Forecast for Monday to Monday Night:

A storm remains on track to impact our area. The storm will bring heavy snow to the Pacific Northwest initially before swinging eastward across the Central Rockies.

From a pure weather perspective, this will be an intense storm with strong winds and periods of heavy snowfall rates, but the duration of the event along with low snow-liquid ratios may limit our potential for truly deep totals like we saw last week.

Snow should begin on Monday morning, likely right around the time 5 am reports are issued. Snow will then pick up over the course of the day and could become quite heavy at times as a strong cold front approaches.

The timing of the cold front matters here as we usually dry out quickly behind the passage of a strong cold front. The latest model trends are indicating an earlier frontal passage, possibly by late afternoon or early evening on Monday. This would only give us about a 12-hour window of snowfall.

Also, a warm airmass will be in place as this storm arrives, which combined with strong winds will result in a denser/wetter snow event with snow-liquid ratios likely around 10:1 (maybe even lower?) or 10% density. 

So we will see some intense snowfall rates at times, especially as the cold front moves through where we would likely see a 1-2 hour burst of heavy snow before drying out afterward. However, I have questions about the overall duration of the event.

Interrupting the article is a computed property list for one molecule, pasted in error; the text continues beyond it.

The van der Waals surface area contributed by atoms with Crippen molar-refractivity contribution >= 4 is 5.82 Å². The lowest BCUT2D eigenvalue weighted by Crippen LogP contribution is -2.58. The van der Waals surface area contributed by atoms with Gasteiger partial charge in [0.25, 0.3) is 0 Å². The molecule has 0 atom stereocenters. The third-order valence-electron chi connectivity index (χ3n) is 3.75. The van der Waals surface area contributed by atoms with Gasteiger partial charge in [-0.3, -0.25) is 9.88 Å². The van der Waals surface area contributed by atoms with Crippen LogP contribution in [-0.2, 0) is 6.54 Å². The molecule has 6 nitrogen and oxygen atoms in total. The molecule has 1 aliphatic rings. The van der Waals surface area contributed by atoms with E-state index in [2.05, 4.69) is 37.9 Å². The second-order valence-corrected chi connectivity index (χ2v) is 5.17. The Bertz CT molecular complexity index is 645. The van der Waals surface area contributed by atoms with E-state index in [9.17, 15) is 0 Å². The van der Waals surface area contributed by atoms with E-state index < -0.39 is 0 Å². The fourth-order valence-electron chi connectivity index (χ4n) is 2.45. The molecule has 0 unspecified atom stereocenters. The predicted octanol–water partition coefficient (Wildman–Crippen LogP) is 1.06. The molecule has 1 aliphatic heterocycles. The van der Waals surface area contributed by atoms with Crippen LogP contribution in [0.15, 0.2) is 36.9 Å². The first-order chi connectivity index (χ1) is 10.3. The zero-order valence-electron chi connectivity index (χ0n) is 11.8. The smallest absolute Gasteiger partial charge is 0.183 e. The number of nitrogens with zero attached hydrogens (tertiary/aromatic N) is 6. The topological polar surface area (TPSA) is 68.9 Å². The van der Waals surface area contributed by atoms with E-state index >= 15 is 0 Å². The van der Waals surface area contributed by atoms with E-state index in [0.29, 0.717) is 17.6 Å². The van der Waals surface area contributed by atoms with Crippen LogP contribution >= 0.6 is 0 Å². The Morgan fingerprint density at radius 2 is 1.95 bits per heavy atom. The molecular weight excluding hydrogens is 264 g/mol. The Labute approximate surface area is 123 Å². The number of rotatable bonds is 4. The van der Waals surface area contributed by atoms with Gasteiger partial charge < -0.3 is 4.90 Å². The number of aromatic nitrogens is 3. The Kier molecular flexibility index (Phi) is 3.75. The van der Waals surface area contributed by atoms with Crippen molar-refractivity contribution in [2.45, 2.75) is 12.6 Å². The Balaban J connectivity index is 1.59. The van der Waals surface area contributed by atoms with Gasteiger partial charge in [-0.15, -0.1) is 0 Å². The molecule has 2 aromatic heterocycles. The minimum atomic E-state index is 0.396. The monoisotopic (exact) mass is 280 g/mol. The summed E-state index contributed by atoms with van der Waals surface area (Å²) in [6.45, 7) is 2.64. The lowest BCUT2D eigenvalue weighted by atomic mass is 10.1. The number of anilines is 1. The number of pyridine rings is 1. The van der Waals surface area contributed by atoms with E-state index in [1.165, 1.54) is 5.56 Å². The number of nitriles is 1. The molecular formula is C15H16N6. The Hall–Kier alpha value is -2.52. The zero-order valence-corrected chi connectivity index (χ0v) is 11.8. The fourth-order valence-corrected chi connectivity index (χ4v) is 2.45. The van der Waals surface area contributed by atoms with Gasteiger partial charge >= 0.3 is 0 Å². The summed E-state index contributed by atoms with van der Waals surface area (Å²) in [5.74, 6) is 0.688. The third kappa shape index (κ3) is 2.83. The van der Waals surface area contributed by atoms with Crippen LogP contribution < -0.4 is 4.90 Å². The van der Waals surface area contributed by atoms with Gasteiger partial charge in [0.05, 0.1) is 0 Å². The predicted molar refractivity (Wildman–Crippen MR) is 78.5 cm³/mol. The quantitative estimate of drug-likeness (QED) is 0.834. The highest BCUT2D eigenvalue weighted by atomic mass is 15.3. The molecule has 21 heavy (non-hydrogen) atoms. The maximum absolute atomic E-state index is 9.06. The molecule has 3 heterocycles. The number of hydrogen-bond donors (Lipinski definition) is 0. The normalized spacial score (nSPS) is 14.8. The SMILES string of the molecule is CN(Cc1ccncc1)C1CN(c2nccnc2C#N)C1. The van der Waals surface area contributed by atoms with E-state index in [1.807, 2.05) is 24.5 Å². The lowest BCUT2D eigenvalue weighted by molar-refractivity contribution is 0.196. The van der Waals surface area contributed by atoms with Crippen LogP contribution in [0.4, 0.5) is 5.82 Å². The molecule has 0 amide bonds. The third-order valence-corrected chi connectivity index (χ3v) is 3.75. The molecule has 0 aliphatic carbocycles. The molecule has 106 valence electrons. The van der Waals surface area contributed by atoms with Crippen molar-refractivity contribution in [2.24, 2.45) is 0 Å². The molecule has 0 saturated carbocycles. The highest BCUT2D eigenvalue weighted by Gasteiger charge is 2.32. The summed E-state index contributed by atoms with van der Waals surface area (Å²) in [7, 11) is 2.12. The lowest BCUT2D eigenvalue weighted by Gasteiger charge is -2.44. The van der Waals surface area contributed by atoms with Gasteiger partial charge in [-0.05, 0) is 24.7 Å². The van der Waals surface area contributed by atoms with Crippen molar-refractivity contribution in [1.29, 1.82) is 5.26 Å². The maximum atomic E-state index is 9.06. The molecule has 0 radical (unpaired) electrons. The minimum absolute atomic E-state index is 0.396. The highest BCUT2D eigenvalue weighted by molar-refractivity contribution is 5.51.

Snow Totals – I'm going with a fairly conservative/modest forecast of 4-8 inches in the Tetons (both JHMR and Targhee) as I think models are overdoing the post-frontal snowfall. Just based on past experience, we usually dry out quickly behind fronts and medium-range models don't always pick up on this well.

For the valleys, I'll go with 1-3 inches in Jackson and Driggs/Victor, and 2-4 inches for the JH Valley west of the Snake River and north of the airport. Snow King should pick up 3-5 inches.

For what it's worth, here is a projection from a blend of weather models which is going with higher totals than what I'm forecasting.

We'll see how this looks over the upcoming days, and perhaps I'll bump up my forecast if the duration of the event looks longer, or if snowfall rates look intense enough for a longer period of time (i.e. more than just a couple of hours).

Wind – When strong cold fronts approach (with significant temperature and pressure gradients), we usually get strong winds in advance of the front.

That looks to be the case throughout the day on Monday and into Monday evening, with ridgetop winds above 9,000 feet of 20-30 mph sustained with peak gusts of 50-60 mph. Higher elevation lift operations may very well be impacted.

Skiing Conditions – Monday might be a tough day due to strong winds. Also, the new snow will be accumulating on top of old crusts, which combined with wind-effect, may not be all that enjoyable to ski. I think conditions will be better in the days to follow.

Travel – Heavy snow and strong winds will make for a rough evening commute on Monday as the cold front moves through. If you're leaving the ski resorts or driving over the pass at the end of the day or into the evening, then plan on slow travel conditions with areas of blowing snow and near whiteout conditions possible in open/exposed areas. The same is true for any open/exposed valley areas.